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Origins

The Poarch Creek Indian tribe is a smaller band of Native Americans descending from the Creek Indian Tribe. The Creek Tribe once covered most of Georgia and Alabama. In Alabama, there was a small settlement named Tensaw. The Southern Creeks helped the government fight the Northern Creeks in the Creek War. As an act of appreciation for their assistance in fighting with them, the government allowed some Poarch families to stay in Alabama. 1

There was a major drawback to this transaction: The Poarch were forced into relinquishing their status as Native Americans and became citizens of the United States. Even though they were not federally recognized as Indians, they continued to practice their culture and traditions, passing them on to future generations. This group of people eventually becomes the Poarch Creek Indians that live today.

Battles

In the dawn of the nineteenth century, rising cultural tensions amongst the Creek Nation resulted in a divide between the Northern Creeks (known as the Red Sticks) who carried more traditional Indian values and practices, and the Southern Creeks (Poarch Creeks). The Poarch Indians invested in relations with the United States Government. This division of values was the

tipping point that sparked the Creek War of 1813. On July 22, 1813, the Red Sticks began to murder Poarch Creeks and burn down their plantations. 2

The Poarch Creeks, in return, burned a number of Red Stick towns. The first clash between the Red Sticks and American forces was on July 21, 1813, where the Red Sticks defeated the Americans at The Battle of Burnt Corn. As a result, the American forces, under the command of Andrew Jackson, allied with the Poarch Creek, along with the Cherokee Nation, to defeat the Red Sticks, who were coincidently British allies. 3

The Creek War came to an end with Jackson’s victory at the Battle of Horseshoe Bend on March 27, 1814. On August 9, 1814, Jackson forced both the Upper and Lower Creeks to sign the Treaty of Fort Jackson. Jackson saw no difference between his Poarch Creek allies and the Red Sticks who fought against him, and took both their lands for the security of the United States. The Creek Nation ceded 21,086,793 acres of land to the United States Government. 4

Controversy

On August 11, 1984, the United States Government, Department of Interior, and the Bureau of Indian Affairs official recognized the Poarch Band of Creek Indians as a “Tribe”. The government entrusted the Poarch with 231.54 acres of land in November of 1845

The tribe’s leading officials began planning construction of a 246-million-dollar casino expansion at the Muscogee ancient burial site, “Hickory Ground.” This proposal was especially concerning to the modern Muscogee Creeks were forced to move away from this sacred land during 1836 and1837. In 2012, the Muscogee filed a lawsuit for desecration of the sacred land, claiming that 60 bodies had excavated and moved. The case is currently ongoing and unresolved. 6

Today

Presently, the Poarch Creek reservation site for the tribe is located in the southern part of Alabama, near the city of Atmore. The Poarch Band of Creek Indians is in fact the only Indian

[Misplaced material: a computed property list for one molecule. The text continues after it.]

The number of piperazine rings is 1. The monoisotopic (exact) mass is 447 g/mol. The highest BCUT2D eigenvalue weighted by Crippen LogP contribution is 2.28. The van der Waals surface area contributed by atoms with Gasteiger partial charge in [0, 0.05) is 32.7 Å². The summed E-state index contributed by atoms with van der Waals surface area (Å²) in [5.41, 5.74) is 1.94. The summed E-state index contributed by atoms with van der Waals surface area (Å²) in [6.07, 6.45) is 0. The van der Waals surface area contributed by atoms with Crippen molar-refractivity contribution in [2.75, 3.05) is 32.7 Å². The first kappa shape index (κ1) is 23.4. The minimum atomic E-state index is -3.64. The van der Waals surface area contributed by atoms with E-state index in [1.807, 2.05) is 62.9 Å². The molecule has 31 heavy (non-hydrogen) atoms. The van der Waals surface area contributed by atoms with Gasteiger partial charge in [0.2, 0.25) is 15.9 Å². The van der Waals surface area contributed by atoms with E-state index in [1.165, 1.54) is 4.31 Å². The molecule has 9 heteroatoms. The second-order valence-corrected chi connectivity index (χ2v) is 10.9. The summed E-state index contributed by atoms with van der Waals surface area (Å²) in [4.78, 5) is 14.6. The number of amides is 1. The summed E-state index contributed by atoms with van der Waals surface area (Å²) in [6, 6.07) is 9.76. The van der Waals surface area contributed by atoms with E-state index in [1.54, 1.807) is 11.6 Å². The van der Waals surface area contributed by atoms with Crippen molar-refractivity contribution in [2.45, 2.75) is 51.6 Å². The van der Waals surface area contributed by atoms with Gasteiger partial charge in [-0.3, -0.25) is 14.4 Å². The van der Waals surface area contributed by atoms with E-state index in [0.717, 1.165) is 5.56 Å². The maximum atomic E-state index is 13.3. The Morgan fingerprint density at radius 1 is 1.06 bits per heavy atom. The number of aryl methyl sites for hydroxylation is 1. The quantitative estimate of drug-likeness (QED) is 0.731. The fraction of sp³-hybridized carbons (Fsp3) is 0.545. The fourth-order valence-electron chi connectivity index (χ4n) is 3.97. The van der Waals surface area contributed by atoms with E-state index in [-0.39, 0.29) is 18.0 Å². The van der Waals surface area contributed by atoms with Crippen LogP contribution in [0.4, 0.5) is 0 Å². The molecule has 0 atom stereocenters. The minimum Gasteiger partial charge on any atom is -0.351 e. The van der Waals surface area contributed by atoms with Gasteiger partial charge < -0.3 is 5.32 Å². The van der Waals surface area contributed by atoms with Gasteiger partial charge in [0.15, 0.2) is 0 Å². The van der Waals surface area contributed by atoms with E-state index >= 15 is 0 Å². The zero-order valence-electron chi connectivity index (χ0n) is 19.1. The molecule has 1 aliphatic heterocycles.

Tribe in the state of Alabama that the United States government formally recognizes. There are about three thousand and fifty-five enrolled members of the Poarch Creek Indians.

There are specific requirements for joining the tribe. Members must be of Muscogee Creek heritage, have (minimum) one-fourth American Indian blood and cannot be enrolled in any other tribe. The tribal chair rests in the hands of a woman named Stephanie Bryan. 7

Due to ongoing legal disputes and the success of the “Wind Creek Casino”, the Poarch Creek Indian tribe is known for Indian gaming, casinos to be more specific. This tribe is in a process of expanding their gaming operations. They plan on extending their business beyond the city of Alabama. The band continue their traditional celebrations today.

Work Cited

1 "Poarch Creek Band of Indians." Pc1-nsn.gov. Accessed September 20, 2016. History of the Poarch Band of Creek Indians

2  “Using Primary Sources in the Classroom: Creek Indian War, 1813-1814 Introduction”.  Alabama Department of Archives and History 3 March 2010. http://www.archives.state.al.us/teacher/creekwar/creek.html. Accessed 21 September 2016

3 - “Using Primary Sources in the Classroom: Creek Indian War, 1813-1814 Introduction”.  Alabama Department of Archives and History 3 March 2010. http://www.archives.state.al.us/teacher/creekwar/creek.html. Accessed 21 September 2016

4 -"Poarch Creek Band of Indians." Pc1-nsn.gov. Accessed September 20, 2016. History of the Poarch Band of Creek Indians.

5 Courey Toensing, Gale. "Muscogee Nation Sues Poarch Band over Hickory Ground Desecration. December 14, 2012. http://indiancountrytodaymedianetwork.com/2012/12/14/muscogee-nation-sues-poarch-band-over-hickory-ground-desecration-146314.

6 McBride, Jessica. "Proposed Legislation Could Damage MCN Lawsuit concerning Hickory Ground." MUSCOGEE NATION NEWS, July 15, 2016. Accessed September 24, 2016. http://mvskokemedia.com/wp/wp-content/uploads/2016/July_15_2016.pdf.

7 “Poarch Creek Band of Indians.” Atmore, Alabama." The Poarch Band of Creek Indians: Atmore, Alabama. Accessed September 28, 2016. http://pcinsn.gov/westminster/index.html.